U.S. Soy Farmers Hanging On To Their Crop

Grain companies will have to pay up to get deep-pocketed U.S. farmers to part with soybeans, as about half of the crop remains unsold at a time when soymeal demand rises seasonally and the export program could be extended by planting delays in Brazil.

Soybean basis bids – the amount above or below Chicago Board of Trade benchmark futures prices that grain merchants pay to farmers – are poised to climb at least until year-end after hitting a low for 2010 during harvest last month.

Last week, at a soybean processor in Decatur, Illinois, home of Archer Daniels Midland, basis bids rose 25 cents per bushel since Oct. 7 while spot CBOT soybean futures increased about 20 per cent.

“All indications are that it (the basis) will continue to recover strongly for the next few months,” said Kevin McNew, president of Montana-based Cash Grain Bids Inc., which monitors the basis at thousands of locations across the United States.

“Usually with beans, more than corn, when farmers are through with harvest and the bin doors shut, that’s it,” said Diana Klemme, vice-president at Grain Service Corp. in Atlanta.

“It doesn’t mean farmers won’t sell, but you have to work to pry them out of their hands through sharply higher prices that they haven’t seen before,” Klemme added.

BULLISH FARMERS HOLD TIGHT

The U.S. Agriculture Department said the average price farmers got for soybeans in October was 14 per cent higher than the same month last year. At the same time, farmers were harvesting a record-large crop at a record-fast pace.

U.S. farmers have sold between 55 and 60 per cent of their soybeans, slightly more than normal for this time of year because of recent high prices, said Charlie Sernatinger, analyst at ABN AMRO in Chicago.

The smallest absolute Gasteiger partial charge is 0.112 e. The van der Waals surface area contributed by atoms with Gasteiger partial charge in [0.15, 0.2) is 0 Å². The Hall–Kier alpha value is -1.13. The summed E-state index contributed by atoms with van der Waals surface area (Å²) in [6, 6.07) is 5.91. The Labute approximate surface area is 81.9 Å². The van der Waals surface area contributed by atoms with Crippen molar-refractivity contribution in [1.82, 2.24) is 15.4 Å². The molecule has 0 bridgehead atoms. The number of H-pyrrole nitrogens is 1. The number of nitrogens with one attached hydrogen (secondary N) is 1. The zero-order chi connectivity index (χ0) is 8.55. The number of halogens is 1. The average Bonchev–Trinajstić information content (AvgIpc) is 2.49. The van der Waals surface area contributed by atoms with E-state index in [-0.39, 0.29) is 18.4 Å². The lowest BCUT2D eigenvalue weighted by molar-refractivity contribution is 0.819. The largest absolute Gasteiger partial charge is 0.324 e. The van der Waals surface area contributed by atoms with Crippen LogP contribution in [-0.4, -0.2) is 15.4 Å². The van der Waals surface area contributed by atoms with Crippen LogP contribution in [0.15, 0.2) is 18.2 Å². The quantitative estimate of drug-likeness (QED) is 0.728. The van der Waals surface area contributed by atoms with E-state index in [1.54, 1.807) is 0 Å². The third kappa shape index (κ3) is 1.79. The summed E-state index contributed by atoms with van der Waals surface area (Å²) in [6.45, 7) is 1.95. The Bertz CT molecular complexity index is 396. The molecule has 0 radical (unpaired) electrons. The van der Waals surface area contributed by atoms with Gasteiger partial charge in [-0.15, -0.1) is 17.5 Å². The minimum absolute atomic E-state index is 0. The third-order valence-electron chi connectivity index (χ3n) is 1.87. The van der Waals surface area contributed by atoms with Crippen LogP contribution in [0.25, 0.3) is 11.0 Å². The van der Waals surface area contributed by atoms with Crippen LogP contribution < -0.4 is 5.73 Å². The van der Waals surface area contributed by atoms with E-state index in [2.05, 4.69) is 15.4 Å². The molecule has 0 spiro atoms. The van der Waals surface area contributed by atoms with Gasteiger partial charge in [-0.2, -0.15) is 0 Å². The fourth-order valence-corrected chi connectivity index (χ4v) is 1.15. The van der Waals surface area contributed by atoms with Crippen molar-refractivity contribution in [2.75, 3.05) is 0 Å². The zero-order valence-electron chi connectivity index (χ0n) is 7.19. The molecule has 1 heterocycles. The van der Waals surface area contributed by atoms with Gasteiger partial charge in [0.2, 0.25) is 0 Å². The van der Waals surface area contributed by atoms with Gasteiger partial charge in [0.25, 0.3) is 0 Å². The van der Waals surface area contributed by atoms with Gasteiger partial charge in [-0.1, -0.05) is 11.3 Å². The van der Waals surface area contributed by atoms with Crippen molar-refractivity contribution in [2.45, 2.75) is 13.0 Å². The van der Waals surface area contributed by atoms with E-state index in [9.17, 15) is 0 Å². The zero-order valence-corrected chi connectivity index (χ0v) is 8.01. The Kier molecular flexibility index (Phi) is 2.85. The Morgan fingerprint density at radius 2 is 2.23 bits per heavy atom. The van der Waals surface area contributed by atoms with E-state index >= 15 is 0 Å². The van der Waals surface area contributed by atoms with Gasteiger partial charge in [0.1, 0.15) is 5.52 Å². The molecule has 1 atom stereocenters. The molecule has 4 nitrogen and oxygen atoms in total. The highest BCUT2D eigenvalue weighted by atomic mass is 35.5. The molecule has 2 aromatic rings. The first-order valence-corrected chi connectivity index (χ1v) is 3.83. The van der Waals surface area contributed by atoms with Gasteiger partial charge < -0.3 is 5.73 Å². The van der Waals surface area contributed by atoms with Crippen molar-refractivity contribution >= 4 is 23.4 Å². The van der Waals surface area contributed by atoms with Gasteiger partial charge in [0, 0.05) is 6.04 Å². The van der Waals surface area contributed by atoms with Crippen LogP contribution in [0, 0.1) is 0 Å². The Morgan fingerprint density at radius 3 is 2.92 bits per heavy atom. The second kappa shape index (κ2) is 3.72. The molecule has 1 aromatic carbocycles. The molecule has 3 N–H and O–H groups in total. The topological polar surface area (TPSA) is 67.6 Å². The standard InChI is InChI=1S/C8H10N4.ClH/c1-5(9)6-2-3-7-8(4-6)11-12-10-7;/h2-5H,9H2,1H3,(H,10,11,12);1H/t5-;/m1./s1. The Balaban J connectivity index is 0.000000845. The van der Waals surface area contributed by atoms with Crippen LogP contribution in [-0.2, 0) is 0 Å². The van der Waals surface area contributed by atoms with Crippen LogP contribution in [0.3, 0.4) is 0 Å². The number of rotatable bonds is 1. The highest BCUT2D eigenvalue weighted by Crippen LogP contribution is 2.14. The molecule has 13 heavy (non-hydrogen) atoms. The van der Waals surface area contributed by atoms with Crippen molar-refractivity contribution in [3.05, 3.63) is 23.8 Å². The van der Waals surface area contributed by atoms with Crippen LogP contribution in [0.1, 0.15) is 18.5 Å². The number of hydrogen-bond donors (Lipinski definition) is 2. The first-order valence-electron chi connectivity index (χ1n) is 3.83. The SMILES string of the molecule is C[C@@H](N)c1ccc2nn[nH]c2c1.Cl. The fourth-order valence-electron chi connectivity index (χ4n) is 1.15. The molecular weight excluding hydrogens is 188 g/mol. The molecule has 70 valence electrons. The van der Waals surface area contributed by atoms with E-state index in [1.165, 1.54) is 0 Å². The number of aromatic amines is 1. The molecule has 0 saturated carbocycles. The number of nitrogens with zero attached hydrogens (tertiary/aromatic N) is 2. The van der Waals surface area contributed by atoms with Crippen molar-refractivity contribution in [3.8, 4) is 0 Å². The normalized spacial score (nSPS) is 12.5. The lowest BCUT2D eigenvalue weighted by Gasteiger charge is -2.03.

Due to the larger marketings, the growers may take a more bullish stance when they sell the rest of their soybeans.

“The question is, will futures do the work or does cash?” Sernatinger said. “If futures keep going up, farmers will give you more and keep cash (the basis) under wraps.”

La Nińa weather conditions have delayed soybean plantings in the top-producing soy state in Brazil, the No. 2 exporter behind the United States, and the late start could extend the U.S. export program.

Robust demand from China, which buys about 60 per cent of the world’s soybeans, keeps supporting soybean prices, which hit a 17-month high on Nov. 5.

Domestic demand for soymeal is also on the rise, and soymeal futures hit a 14-month high this week.

Meanwhile, farmers have plenty of cash on hand and may delay sales until 2011, a new tax year, said Glenn Hollander, of the cash-connected firm Hollander &Feuerhaken, which has been on the CBOT trading floor for 66 years.

“I don’t think you are going to see a lot of beans moving unless the price goes a little bit higher,” Hollander said.

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